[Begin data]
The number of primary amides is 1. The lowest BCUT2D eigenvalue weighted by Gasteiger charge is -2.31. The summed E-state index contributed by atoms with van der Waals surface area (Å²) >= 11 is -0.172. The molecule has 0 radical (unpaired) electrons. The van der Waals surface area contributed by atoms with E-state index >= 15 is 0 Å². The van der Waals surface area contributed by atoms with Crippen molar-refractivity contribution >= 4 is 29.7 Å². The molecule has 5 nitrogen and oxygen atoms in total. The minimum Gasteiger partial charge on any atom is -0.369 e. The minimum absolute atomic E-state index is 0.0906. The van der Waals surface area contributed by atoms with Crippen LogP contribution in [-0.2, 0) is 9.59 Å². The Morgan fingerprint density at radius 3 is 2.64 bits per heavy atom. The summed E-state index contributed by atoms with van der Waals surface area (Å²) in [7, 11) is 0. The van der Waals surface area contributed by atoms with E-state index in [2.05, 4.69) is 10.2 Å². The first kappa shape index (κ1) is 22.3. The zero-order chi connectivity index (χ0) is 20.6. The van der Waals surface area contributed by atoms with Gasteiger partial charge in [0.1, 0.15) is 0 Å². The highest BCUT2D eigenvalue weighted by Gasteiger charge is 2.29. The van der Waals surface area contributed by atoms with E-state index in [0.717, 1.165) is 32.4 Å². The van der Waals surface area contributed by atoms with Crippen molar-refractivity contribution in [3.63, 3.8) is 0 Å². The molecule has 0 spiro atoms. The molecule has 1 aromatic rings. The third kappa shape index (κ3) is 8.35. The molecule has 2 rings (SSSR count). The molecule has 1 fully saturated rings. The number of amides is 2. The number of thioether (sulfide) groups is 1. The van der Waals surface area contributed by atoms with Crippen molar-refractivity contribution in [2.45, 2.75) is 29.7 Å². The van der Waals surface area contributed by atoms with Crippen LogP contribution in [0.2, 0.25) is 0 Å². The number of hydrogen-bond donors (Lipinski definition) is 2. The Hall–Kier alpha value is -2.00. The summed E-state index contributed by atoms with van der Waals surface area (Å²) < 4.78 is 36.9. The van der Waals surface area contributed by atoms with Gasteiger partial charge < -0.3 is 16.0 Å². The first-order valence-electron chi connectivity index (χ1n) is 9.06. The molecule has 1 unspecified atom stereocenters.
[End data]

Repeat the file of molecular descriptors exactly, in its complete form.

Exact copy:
The number of primary amides is 1. The lowest BCUT2D eigenvalue weighted by Gasteiger charge is -2.31. The summed E-state index contributed by atoms with van der Waals surface area (Å²) >= 11 is -0.172. The molecule has 0 radical (unpaired) electrons. The van der Waals surface area contributed by atoms with E-state index >= 15 is 0 Å². The van der Waals surface area contributed by atoms with Crippen molar-refractivity contribution >= 4 is 29.7 Å². The molecule has 5 nitrogen and oxygen atoms in total. The minimum Gasteiger partial charge on any atom is -0.369 e. The minimum absolute atomic E-state index is 0.0906. The van der Waals surface area contributed by atoms with Crippen LogP contribution in [-0.2, 0) is 9.59 Å². The Morgan fingerprint density at radius 3 is 2.64 bits per heavy atom. The summed E-state index contributed by atoms with van der Waals surface area (Å²) in [7, 11) is 0. The van der Waals surface area contributed by atoms with E-state index in [2.05, 4.69) is 10.2 Å². The first kappa shape index (κ1) is 22.3. The zero-order chi connectivity index (χ0) is 20.6. The van der Waals surface area contributed by atoms with Gasteiger partial charge in [0.1, 0.15) is 0 Å². The highest BCUT2D eigenvalue weighted by Gasteiger charge is 2.29. The van der Waals surface area contributed by atoms with E-state index in [0.717, 1.165) is 32.4 Å². The van der Waals surface area contributed by atoms with Crippen molar-refractivity contribution in [3.63, 3.8) is 0 Å². The molecule has 0 spiro atoms. The molecule has 1 aromatic rings. The third kappa shape index (κ3) is 8.35. The molecule has 2 rings (SSSR count). The molecule has 1 fully saturated rings. The number of amides is 2. The number of thioether (sulfide) groups is 1. The van der Waals surface area contributed by atoms with Crippen molar-refractivity contribution in [2.45, 2.75) is 29.7 Å². The van der Waals surface area contributed by atoms with Crippen LogP contribution in [0.2, 0.25) is 0 Å². The number of hydrogen-bond donors (Lipinski definition) is 2. The Hall–Kier alpha value is -2.00. The summed E-state index contributed by atoms with van der Waals surface area (Å²) < 4.78 is 36.9. The van der Waals surface area contributed by atoms with Gasteiger partial charge < -0.3 is 16.0 Å². The first-order valence-electron chi connectivity index (χ1n) is 9.06. The molecule has 1 unspecified atom stereocenters.